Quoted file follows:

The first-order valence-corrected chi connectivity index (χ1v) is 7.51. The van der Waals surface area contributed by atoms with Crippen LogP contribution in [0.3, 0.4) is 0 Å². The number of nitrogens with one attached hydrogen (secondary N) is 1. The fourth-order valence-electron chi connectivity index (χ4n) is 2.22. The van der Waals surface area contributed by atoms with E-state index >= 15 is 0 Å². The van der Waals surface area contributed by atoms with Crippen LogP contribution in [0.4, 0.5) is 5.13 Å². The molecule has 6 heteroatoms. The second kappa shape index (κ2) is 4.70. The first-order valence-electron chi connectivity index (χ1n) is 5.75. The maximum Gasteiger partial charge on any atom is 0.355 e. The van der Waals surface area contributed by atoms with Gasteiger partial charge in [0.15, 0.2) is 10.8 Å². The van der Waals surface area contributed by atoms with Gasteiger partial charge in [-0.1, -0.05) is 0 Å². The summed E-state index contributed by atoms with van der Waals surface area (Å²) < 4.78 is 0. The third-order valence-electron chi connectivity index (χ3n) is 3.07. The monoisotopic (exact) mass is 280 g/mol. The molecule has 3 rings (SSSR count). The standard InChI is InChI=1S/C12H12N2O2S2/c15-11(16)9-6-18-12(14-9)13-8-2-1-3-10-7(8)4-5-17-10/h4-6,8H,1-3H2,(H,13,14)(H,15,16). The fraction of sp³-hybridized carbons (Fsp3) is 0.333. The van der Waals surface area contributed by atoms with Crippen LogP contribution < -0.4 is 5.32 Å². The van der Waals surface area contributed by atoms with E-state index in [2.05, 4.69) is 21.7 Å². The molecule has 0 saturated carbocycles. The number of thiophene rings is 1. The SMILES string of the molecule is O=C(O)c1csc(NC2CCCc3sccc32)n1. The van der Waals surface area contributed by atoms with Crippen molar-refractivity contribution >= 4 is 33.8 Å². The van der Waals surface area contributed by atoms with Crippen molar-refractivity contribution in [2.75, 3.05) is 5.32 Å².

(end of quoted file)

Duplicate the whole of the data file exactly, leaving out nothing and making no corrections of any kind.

The first-order valence-corrected chi connectivity index (χ1v) is 7.51. The van der Waals surface area contributed by atoms with Crippen LogP contribution in [0.3, 0.4) is 0 Å². The number of nitrogens with one attached hydrogen (secondary N) is 1. The fourth-order valence-electron chi connectivity index (χ4n) is 2.22. The van der Waals surface area contributed by atoms with E-state index >= 15 is 0 Å². The van der Waals surface area contributed by atoms with Crippen LogP contribution in [0.4, 0.5) is 5.13 Å². The molecule has 6 heteroatoms. The second kappa shape index (κ2) is 4.70. The first-order valence-electron chi connectivity index (χ1n) is 5.75. The maximum Gasteiger partial charge on any atom is 0.355 e. The van der Waals surface area contributed by atoms with Gasteiger partial charge in [0.15, 0.2) is 10.8 Å². The van der Waals surface area contributed by atoms with Gasteiger partial charge in [-0.1, -0.05) is 0 Å². The summed E-state index contributed by atoms with van der Waals surface area (Å²) < 4.78 is 0. The third-order valence-electron chi connectivity index (χ3n) is 3.07. The monoisotopic (exact) mass is 280 g/mol. The molecule has 3 rings (SSSR count). The standard InChI is InChI=1S/C12H12N2O2S2/c15-11(16)9-6-18-12(14-9)13-8-2-1-3-10-7(8)4-5-17-10/h4-6,8H,1-3H2,(H,13,14)(H,15,16). The fraction of sp³-hybridized carbons (Fsp3) is 0.333. The van der Waals surface area contributed by atoms with Crippen LogP contribution < -0.4 is 5.32 Å². The van der Waals surface area contributed by atoms with E-state index in [2.05, 4.69) is 21.7 Å². The molecule has 0 saturated carbocycles. The number of thiophene rings is 1. The SMILES string of the molecule is O=C(O)c1csc(NC2CCCc3sccc32)n1. The van der Waals surface area contributed by atoms with Crippen molar-refractivity contribution >= 4 is 33.8 Å². The van der Waals surface area contributed by atoms with Crippen molar-refractivity contribution in [2.75, 3.05) is 5.32 Å².